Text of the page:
Scheffler tied for lead in PGA as Oak Hill delivers a new challenge

RAINY ROUND. Scottie Scheffler hits from the fairway on the sixth hole during the second round of the PGA Championship golf tournament at Oak Hill Country Club. / AP
RAINY ROUND. Scottie Scheffler hits from the fairway on the sixth hole during the second round of the PGA Championship golf tournament at Oak Hill Country Club. / AP

PITTSFORD, N.Y. — Sweaters one day, umbrellas the next. No one is sure what to expect at this PGA Championship except that Scottie Scheffler is locked in at another major and Oak Hill is a mighty test.

Scheffler delivered a mix of birdies and great recoveries from wet, nasty rough Saturday (PH time) until he couldn’t escape one last errant tee shot on the 18th that cost him the lead, but certainly did little to dim his optimism.

“When you can hang around the lead and stay in position and hopefully wait to get hot, it’s a good position to be in,” Scheffler said after a 2-under 68 that gave him a three-way share of the lead with Viktor Hovland and Corey Conners.

Rain is in the forecast for Sunday, probably not enough to douse the anticipation of Bryson DeChambeau and Brooks Koepka playing together. They were antagonists two years ago — remember the “Brooksy” chants directed at DeChambeau — a relationship somewhat mended through their time in the Saudi-funded LIV Golf League.

That feels like a long time ago, and both have a major on their minds. DeChambeau salvaged a 71 and was two behind; Koepka shot 66 and was three back.

Conners dropped only one shot on the brutal closing stretch on the back nine and posted a 68. Hovland had only one bogey in his round of 67.

They were at 5-under 135, with more variety on the horizon. Rain was in the forecast for Sunday, wind on Monday, and 18 players were separated by five shots.

There were a few late charges to move into contention (Koepka with a 31 on the back nine), to keep hopes alive (Rory McIlroy with a 69) or simply to make the cut (Jon Rahm, Jordan Spieth and Justin Thomas).

For now, Scheffler is the target as a Masters champion a year ago and a player who has not finished worse than 12th all year.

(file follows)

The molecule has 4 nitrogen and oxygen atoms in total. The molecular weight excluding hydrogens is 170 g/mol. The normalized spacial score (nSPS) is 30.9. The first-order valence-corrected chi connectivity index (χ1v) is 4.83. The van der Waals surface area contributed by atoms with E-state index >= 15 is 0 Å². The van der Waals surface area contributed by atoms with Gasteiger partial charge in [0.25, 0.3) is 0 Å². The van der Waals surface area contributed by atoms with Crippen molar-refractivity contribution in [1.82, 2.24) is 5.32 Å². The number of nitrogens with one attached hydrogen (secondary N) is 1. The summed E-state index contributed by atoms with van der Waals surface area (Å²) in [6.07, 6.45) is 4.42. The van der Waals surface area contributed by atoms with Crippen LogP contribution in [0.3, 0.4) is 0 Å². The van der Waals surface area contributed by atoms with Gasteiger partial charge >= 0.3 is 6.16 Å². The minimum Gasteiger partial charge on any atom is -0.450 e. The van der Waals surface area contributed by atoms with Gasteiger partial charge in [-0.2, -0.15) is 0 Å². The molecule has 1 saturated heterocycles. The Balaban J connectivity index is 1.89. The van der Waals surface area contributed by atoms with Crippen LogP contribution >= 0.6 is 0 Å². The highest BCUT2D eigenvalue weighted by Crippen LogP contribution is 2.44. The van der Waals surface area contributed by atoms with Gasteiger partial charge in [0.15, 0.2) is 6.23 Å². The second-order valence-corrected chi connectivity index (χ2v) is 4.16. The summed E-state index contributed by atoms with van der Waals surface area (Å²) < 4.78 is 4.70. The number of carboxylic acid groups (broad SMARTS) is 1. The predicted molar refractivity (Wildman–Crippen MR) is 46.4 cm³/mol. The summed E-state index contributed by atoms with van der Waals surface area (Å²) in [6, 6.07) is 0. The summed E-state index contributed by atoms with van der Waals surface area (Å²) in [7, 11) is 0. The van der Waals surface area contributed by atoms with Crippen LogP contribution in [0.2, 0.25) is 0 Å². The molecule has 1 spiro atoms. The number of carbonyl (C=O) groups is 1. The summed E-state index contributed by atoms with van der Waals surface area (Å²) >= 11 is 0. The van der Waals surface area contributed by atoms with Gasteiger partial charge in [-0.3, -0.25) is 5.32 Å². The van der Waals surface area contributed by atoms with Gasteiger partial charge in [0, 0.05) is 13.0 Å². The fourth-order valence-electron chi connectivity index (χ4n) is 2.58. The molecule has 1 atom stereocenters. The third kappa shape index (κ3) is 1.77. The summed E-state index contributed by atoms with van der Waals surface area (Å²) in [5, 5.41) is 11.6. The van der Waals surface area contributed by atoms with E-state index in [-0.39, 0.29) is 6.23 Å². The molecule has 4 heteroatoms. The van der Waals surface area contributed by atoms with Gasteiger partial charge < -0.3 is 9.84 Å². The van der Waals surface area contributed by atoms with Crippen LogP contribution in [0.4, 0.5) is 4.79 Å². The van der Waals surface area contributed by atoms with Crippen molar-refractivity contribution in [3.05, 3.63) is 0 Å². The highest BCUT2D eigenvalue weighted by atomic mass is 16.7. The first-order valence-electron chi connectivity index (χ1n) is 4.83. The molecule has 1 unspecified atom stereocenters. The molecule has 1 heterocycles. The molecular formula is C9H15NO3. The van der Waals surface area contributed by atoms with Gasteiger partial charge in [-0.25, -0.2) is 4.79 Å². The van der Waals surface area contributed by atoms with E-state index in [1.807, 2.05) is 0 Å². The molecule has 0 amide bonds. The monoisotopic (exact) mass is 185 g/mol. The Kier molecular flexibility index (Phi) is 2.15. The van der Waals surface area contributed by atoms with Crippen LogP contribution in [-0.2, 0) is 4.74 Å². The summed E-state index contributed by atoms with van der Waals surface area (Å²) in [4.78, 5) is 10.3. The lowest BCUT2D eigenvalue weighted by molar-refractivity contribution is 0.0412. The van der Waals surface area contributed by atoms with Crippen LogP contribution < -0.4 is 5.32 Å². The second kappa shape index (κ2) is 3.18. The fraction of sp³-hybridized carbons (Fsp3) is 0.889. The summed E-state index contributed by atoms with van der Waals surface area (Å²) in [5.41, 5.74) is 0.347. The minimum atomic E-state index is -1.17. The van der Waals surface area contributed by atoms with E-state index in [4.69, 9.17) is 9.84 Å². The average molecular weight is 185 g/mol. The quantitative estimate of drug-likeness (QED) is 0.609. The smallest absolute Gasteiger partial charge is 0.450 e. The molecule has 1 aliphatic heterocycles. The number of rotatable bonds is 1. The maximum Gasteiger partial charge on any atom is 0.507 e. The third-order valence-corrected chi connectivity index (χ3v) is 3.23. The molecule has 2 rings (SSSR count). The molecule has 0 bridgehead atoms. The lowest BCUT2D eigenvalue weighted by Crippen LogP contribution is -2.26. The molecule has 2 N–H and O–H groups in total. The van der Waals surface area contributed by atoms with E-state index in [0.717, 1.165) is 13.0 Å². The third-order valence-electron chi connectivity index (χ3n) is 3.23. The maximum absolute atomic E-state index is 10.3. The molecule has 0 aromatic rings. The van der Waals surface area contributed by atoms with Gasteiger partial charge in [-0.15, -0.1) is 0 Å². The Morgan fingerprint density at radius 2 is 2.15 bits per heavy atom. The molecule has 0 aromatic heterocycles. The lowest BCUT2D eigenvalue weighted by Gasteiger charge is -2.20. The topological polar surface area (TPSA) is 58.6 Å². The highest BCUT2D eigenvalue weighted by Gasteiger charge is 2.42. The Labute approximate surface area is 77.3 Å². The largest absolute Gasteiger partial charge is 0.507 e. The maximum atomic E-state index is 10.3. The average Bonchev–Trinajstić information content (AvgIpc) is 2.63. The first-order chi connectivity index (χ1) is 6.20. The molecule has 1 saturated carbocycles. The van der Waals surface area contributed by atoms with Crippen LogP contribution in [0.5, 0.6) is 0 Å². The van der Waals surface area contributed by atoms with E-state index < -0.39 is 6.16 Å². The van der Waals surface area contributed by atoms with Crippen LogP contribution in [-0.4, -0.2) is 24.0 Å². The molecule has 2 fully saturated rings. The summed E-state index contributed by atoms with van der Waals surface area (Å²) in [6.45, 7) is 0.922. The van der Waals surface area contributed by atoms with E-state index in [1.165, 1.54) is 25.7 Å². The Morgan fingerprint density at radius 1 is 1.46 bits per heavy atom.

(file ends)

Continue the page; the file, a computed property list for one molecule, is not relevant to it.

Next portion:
Hovland, who shared the 54-hole lead at St. Andrews last summer, is getting used to this, too. He dropped only one shot early in his round of 67, and closed with a 7-iron out of wet, thick rough to 5 feet for birdie. It was his 10th consecutive round in the majors when he ended the day among the top 10 on the leaderboard.

Conners had a 68, at one point building a two-shot lead until he had to rely on his short game to account for some errant drives and tough holes on the front nine.

They were two shots clear of DeChambeau and Justin Suh (68).

The leading seven players came from the same side of the draw. They were delayed by two hours from freezing temperatures and a coat of frost on the grass. They avoided the wind, and then passing showers took some of the fire out of Oak Hill.

There were some impressive turnarounds, to be sure.

Shane Lowry had six birdies in an eight-hole stretch in the rainy afternoon until closing with a pair of bogeys. He had to settle for a 67, leaving him in a large group at even-par 140, five shots behind but still very much in the thick of it.

That group included club pro Michael Block (70), and it included Rory McIlroy, who felt as though he hit the ball badly — and sounded like it on one drive with one choice word — and was mildly stunned when he glanced at the leaderboard to find himself in range. (AP)

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